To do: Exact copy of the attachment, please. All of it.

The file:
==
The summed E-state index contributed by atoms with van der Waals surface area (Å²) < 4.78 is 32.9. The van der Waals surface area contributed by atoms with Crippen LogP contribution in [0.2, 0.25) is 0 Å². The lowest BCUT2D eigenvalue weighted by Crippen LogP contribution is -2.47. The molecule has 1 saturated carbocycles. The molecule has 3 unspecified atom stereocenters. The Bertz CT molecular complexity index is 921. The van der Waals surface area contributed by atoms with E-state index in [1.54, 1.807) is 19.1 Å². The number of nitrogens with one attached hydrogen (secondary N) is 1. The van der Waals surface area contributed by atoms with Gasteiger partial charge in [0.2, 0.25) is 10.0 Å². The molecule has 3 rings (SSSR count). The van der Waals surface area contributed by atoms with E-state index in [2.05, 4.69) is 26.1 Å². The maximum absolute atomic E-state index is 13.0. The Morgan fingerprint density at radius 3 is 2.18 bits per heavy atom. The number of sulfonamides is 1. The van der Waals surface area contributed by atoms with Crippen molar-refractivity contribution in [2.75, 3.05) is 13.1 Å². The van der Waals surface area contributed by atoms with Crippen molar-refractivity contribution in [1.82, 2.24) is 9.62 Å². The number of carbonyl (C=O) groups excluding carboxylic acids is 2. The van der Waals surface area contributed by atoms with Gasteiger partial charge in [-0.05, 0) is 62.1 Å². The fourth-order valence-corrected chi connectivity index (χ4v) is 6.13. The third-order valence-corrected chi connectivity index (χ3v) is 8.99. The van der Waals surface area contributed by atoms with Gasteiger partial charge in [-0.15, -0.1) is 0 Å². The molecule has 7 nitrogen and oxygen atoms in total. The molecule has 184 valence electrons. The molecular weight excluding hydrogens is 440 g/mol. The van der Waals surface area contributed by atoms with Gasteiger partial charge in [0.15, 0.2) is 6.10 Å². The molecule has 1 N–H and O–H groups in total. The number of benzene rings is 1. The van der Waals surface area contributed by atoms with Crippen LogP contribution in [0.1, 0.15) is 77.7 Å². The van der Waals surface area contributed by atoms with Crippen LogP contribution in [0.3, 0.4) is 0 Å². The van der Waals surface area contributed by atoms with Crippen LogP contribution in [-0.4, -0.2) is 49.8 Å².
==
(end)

The summed E-state index contributed by atoms with van der Waals surface area (Å²) < 4.78 is 32.9. The van der Waals surface area contributed by atoms with Crippen LogP contribution in [0.2, 0.25) is 0 Å². The lowest BCUT2D eigenvalue weighted by Crippen LogP contribution is -2.47. The molecule has 1 saturated carbocycles. The molecule has 3 unspecified atom stereocenters. The Bertz CT molecular complexity index is 921. The van der Waals surface area contributed by atoms with E-state index in [1.54, 1.807) is 19.1 Å². The number of nitrogens with one attached hydrogen (secondary N) is 1. The van der Waals surface area contributed by atoms with Gasteiger partial charge in [0.2, 0.25) is 10.0 Å². The molecule has 3 rings (SSSR count). The van der Waals surface area contributed by atoms with E-state index in [2.05, 4.69) is 26.1 Å². The maximum absolute atomic E-state index is 13.0. The Morgan fingerprint density at radius 3 is 2.18 bits per heavy atom. The number of sulfonamides is 1. The van der Waals surface area contributed by atoms with Crippen molar-refractivity contribution in [2.75, 3.05) is 13.1 Å². The van der Waals surface area contributed by atoms with Crippen molar-refractivity contribution in [1.82, 2.24) is 9.62 Å². The number of carbonyl (C=O) groups excluding carboxylic acids is 2. The van der Waals surface area contributed by atoms with Gasteiger partial charge in [-0.05, 0) is 62.1 Å². The fourth-order valence-corrected chi connectivity index (χ4v) is 6.13. The third-order valence-corrected chi connectivity index (χ3v) is 8.99. The van der Waals surface area contributed by atoms with Gasteiger partial charge in [-0.15, -0.1) is 0 Å². The molecule has 7 nitrogen and oxygen atoms in total. The molecule has 184 valence electrons. The molecular weight excluding hydrogens is 440 g/mol. The van der Waals surface area contributed by atoms with Gasteiger partial charge in [0.15, 0.2) is 6.10 Å². The molecule has 1 N–H and O–H groups in total. The number of benzene rings is 1. The van der Waals surface area contributed by atoms with Crippen LogP contribution in [0.1, 0.15) is 77.7 Å². The van der Waals surface area contributed by atoms with Crippen LogP contribution in [0.3, 0.4) is 0 Å². The van der Waals surface area contributed by atoms with Crippen LogP contribution in [-0.4, -0.2) is 49.8 Å².